At noon we find an ancient wooden tavern that looks like it wouldn’t be able to pass a heath inspection anywhere in the states. The meal, though, is wonderful: a three course affair that ends with a cold beet salad and a glass of Muscat. I’ve worked in restaurants for five years, and this could be the best meal I’ve ever had. Our server is a woman older than Dad—she has patches of dark hair under her nose and on her chin. But Dad doesn’t want to enjoy anything here—he’s itching to get going. He asks the woman for directions, and we head out.
Dad repeats her directions to me. “Take the next right. Five miles down, the stream branches out and feeds Río Manzanares.” “Great.” We drive for a while, and suddenly there it is: the stream. I never thought finding such a small body of water would feel like a miracle. “I think this is it.” Dad walks along the bank as fast as he can manage. I follow him, pushing aside thorny branches. The stream bends as we go up, and I lose Dad ahead of me. I find him again in a clearing, standing next to the creek with his head down. “This is it,” he says. “It was here.” Birds flutter in the bushes around us. I try to imagine what happened here, what it was like. I close my eyes. Pop stirs.“No, Goddamn it, this isn’t it at all. This fucking thing runs east-west and it was north-south. We checked as soon as we camped. Shit.” He tromps off into the brush. When I get back to the car, he’s already inside waiting. “Are you sure it was north-south?” Dad just puts up his hand. “I want to see Franco. That prick can’t get away from me now.” I let him stew for a minute before I speak up again. “I’m sorry about the stream.” “Oh, Jesus, Ally, I don’t know anymore. Was it east-west? I thought…” He pauses. “Maybe Jose was killed that day. There were so many bodies.” We drive for the better part of two hours, weaving back and forth through the mountains. At last we come to a big sign advertising the highway to the Valley of the Fallen. We follow the road down into the crevasse. The first thing we see is the cross, rising up hundreds of feet, a drab tower of concrete. “Jesus Christ,” Dad says. “Would you look at that? That mother couldn’t get over his goddamn cock. Had to put a big monument to it, right here. That’s just what it is, too. The biggest dick in the world. Should tear it the fuck down.” We park in the nearly empty lot. The buildings spread out before us, columns and porticos like an overdone White House. There are two guards at the door, one of whom gives me a look as we pass. A long, dark hallway curves into the side of the mountain. On the walls are various coats of arms and plaques in Spanish. “Just remember, Ally, people died for this, lots of them. And not because they wanted to.” Franco’s tomb is behind the altar of the basilica that the hall opens into. On either side are arches with giant urns of flowers. An old woman in a yellow overcoat is leaving as we make our way up. “Well,” Dad says, “this is it.” “You’re really going to do this?” “What do you think? I came all this way for nothing?” He walks behind the altar. I stand behind him, my back almost touching his. “Keep an eye out,” he says. As Dad approaches the tombstone, I can hear voices coming down the hall, men speaking Spanish. The guard appears at the far end, the one that had given me the look when we came in. That’s when I notice the cameras. “Dad, hurry up. He’s coming.” “All right, all right.” I walk over to one of the paintings along the far wall, trying to block the guard’s view, but he goes past me and right up to Dad. He grabs Pop’s arm and jerks him away. Dad has his fly open. He says something to the guy in Spanish, and the guy sends him sprawling against the first row of pews. Dad grimaces when he lands. I launch myself at the guard, knocking him away from my father. “Leave him alone, fucker. He’s an old man.” The guard gets up slowly, looking at me. “Maricones,” he sneers. “Leave now, and you won’t be arrested. Do your filth somewhere else.”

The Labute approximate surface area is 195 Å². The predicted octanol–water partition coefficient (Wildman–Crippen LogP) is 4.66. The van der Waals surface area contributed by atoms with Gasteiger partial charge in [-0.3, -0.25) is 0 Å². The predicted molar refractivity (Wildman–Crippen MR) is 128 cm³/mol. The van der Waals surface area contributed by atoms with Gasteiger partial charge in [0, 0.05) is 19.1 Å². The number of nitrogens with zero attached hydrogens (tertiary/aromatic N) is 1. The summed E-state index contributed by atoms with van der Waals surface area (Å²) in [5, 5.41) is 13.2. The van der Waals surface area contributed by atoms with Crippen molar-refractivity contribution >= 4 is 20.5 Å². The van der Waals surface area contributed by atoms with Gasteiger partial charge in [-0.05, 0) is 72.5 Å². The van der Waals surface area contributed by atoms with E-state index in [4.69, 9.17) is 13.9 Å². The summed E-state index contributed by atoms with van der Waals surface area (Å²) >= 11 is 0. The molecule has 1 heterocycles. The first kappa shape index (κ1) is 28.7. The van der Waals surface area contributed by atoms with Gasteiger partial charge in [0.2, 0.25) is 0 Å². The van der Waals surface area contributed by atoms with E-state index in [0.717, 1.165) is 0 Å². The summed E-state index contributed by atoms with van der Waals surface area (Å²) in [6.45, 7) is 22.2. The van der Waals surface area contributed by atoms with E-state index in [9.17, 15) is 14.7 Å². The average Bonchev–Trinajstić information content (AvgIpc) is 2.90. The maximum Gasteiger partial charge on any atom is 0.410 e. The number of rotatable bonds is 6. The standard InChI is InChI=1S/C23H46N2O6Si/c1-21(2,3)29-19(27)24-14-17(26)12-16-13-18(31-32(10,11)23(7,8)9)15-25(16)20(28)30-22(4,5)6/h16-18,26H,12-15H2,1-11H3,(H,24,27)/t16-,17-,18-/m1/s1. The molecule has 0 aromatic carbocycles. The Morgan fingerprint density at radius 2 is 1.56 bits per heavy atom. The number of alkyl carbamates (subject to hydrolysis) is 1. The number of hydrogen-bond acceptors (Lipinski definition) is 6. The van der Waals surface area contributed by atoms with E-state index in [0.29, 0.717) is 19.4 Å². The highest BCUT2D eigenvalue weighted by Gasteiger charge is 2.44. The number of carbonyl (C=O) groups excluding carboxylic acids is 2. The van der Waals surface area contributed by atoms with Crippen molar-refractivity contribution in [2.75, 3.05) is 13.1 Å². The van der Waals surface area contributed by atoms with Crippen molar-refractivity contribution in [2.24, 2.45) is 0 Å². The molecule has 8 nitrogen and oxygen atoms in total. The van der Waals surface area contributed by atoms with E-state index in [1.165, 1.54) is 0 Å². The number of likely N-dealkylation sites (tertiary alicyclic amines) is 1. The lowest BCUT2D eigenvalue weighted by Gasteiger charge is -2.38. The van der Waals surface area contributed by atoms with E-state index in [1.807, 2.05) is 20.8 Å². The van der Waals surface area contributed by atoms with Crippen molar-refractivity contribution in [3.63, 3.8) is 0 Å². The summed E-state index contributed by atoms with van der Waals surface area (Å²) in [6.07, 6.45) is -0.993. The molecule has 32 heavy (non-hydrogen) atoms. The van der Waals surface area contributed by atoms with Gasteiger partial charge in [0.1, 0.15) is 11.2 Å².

I help Dad up and make sure he’s okay.
“I couldn’t,” he says when we are safely back in the car. “What?” “Piss, goddamn it. I couldn’t piss.” He looks out the window. The whole way back he stares out at the landscape, his eyes watering. That night I can’t go out. I think about it while we eat in the hotel restaurant, about Ramón, about the whole teeming city. But there’s no way. I see Dad grimacing against the pew, his face at the car window. We stay in and watch the news from Berlin. Dad doesn’t say much. He dons his oxygen mask, and we both drop off into sleep. “Oh God.” The room is dark. Dad’s voice is hollow and insistent. I stumble to my feet and turn the light on. He’s all twisted up in the sheets. “Dad, Dad,” I say. “What’s up?” “I had an accident.” I pull the blanket down and see the dark stain spreading around him. “I don’t feel so hot,” he says. I help him up and into the bathroom. The smell is awful; the diarrhea dyes his pajama bottoms a dark mustard color. “Goddamn, I’m sorry about this.” “You couldn’t help it, Dad.” I get the bottoms off him and dip a washcloth into warm water and wipe him. He’s so frail and shrunken. His dick is nothing; his pubic hair is white. “Are you really one of them?” he asks me when I’m done. “Maricon?” “Si,” he says. “Yes, Dad.” He looks away. “You used to know that.” “I did?” “Yeah. You nearly kicked me out of the house when I was sixteen, after you caught me messing around with Andrew, that kid from down the street.” “Really? No, I wouldn’t do that.” “You didn’t talk to me for months.” “No.” He looks like he doesn’t know whether to laugh or cry. “Yes, Dad, you did.” “Why did I do that? You’re my son. My only son. Christ.” “It was a long time ago.” My hands are trembling. “Maybe you should take a shower.” “Okay,” he says, stepping toward the door. “Ally.” He turns to me. “I’m going to die, aren’t I?” I look away. “Damn it.” His hand strikes the sink. “Damn it, damn it, damn it.” He leans into me, burying his forehead in my chest. “Shh, it’s okay, it’s all right. You’re alive now.” He takes a shower while I bundle the sheets from his bed and leave them in the hall. He puts on clean pajamas and we both crawl into my bed. He moves over to me, his head resting on my shoulder, my arm around him. I listen to his raspy breathing. Gray light shines at the edges of the curtains. I look at his ashen skin, his mouth, his face unshrouded and clear. Sleep begins to weigh on me, but I force my eyes to stay open, trying to take him all in, to burn his image into my brain, knowing that this too will fail.
NATE BEYER attended UMass Boston and the Boston University Graduate Writing Program. He lives with his daughter Zoe in the Boston area where he teaches high school English.